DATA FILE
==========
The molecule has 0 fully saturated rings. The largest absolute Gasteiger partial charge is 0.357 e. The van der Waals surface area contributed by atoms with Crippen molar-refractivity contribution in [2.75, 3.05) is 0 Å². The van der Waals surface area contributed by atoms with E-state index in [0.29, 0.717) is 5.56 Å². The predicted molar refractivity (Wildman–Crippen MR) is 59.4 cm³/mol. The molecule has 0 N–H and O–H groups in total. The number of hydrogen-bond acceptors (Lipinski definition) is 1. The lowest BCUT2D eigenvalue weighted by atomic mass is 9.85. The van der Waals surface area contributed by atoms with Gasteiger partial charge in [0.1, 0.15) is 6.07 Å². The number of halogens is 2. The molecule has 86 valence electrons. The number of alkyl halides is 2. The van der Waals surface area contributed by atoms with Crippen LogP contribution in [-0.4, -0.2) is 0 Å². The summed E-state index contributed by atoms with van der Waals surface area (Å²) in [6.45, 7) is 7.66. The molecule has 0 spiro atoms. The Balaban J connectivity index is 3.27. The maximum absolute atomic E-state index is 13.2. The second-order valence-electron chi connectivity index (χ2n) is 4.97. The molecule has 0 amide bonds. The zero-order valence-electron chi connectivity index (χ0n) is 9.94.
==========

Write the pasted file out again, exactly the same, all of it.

The molecule has 0 fully saturated rings. The largest absolute Gasteiger partial charge is 0.357 e. The van der Waals surface area contributed by atoms with Crippen molar-refractivity contribution in [2.75, 3.05) is 0 Å². The van der Waals surface area contributed by atoms with E-state index in [0.29, 0.717) is 5.56 Å². The predicted molar refractivity (Wildman–Crippen MR) is 59.4 cm³/mol. The molecule has 0 N–H and O–H groups in total. The number of hydrogen-bond acceptors (Lipinski definition) is 1. The lowest BCUT2D eigenvalue weighted by atomic mass is 9.85. The van der Waals surface area contributed by atoms with Gasteiger partial charge in [0.1, 0.15) is 6.07 Å². The number of halogens is 2. The molecule has 86 valence electrons. The number of alkyl halides is 2. The van der Waals surface area contributed by atoms with Crippen LogP contribution in [-0.4, -0.2) is 0 Å². The summed E-state index contributed by atoms with van der Waals surface area (Å²) in [6.45, 7) is 7.66. The molecule has 0 spiro atoms. The Balaban J connectivity index is 3.27. The maximum absolute atomic E-state index is 13.2. The second-order valence-electron chi connectivity index (χ2n) is 4.97. The molecule has 0 amide bonds. The zero-order valence-electron chi connectivity index (χ0n) is 9.94.